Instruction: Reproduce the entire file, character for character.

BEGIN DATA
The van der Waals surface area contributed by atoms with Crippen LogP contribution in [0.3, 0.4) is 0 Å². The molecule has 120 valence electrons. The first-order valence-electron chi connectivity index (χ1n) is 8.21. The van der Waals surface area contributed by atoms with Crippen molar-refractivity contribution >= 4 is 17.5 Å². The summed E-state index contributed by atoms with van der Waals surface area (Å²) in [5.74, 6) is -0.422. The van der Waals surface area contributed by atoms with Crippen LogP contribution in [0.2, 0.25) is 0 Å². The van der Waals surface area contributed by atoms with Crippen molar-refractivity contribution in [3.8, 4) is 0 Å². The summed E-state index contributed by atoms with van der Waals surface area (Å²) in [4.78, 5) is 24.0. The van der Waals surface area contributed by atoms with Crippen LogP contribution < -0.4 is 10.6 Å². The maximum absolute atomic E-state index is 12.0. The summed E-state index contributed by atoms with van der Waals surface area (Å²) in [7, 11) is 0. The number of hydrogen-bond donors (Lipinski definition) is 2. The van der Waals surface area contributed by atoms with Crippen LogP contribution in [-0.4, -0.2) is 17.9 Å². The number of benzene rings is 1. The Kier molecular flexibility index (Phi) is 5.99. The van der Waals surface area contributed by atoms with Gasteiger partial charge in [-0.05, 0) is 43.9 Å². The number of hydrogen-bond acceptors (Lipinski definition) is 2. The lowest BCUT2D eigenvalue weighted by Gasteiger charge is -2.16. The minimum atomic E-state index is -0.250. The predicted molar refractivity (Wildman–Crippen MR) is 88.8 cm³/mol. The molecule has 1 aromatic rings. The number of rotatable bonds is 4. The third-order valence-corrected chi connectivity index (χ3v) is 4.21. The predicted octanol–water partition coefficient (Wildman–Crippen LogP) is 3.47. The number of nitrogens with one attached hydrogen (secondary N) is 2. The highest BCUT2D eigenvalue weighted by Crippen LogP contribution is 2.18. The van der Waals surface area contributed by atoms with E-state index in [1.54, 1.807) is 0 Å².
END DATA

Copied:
The van der Waals surface area contributed by atoms with Crippen LogP contribution in [0.3, 0.4) is 0 Å². The molecule has 120 valence electrons. The first-order valence-electron chi connectivity index (χ1n) is 8.21. The van der Waals surface area contributed by atoms with Crippen molar-refractivity contribution >= 4 is 17.5 Å². The summed E-state index contributed by atoms with van der Waals surface area (Å²) in [5.74, 6) is -0.422. The van der Waals surface area contributed by atoms with Crippen LogP contribution in [0.2, 0.25) is 0 Å². The van der Waals surface area contributed by atoms with Crippen molar-refractivity contribution in [3.8, 4) is 0 Å². The summed E-state index contributed by atoms with van der Waals surface area (Å²) in [4.78, 5) is 24.0. The van der Waals surface area contributed by atoms with Crippen LogP contribution < -0.4 is 10.6 Å². The maximum absolute atomic E-state index is 12.0. The summed E-state index contributed by atoms with van der Waals surface area (Å²) in [7, 11) is 0. The number of hydrogen-bond donors (Lipinski definition) is 2. The van der Waals surface area contributed by atoms with Crippen LogP contribution in [-0.4, -0.2) is 17.9 Å². The number of benzene rings is 1. The Kier molecular flexibility index (Phi) is 5.99. The van der Waals surface area contributed by atoms with Gasteiger partial charge in [-0.05, 0) is 43.9 Å². The number of hydrogen-bond acceptors (Lipinski definition) is 2. The lowest BCUT2D eigenvalue weighted by Gasteiger charge is -2.16. The minimum atomic E-state index is -0.250. The predicted molar refractivity (Wildman–Crippen MR) is 88.8 cm³/mol. The molecule has 1 aromatic rings. The number of rotatable bonds is 4. The third-order valence-corrected chi connectivity index (χ3v) is 4.21. The predicted octanol–water partition coefficient (Wildman–Crippen LogP) is 3.47. The number of nitrogens with one attached hydrogen (secondary N) is 2. The highest BCUT2D eigenvalue weighted by Crippen LogP contribution is 2.18. The van der Waals surface area contributed by atoms with E-state index in [1.54, 1.807) is 0 Å².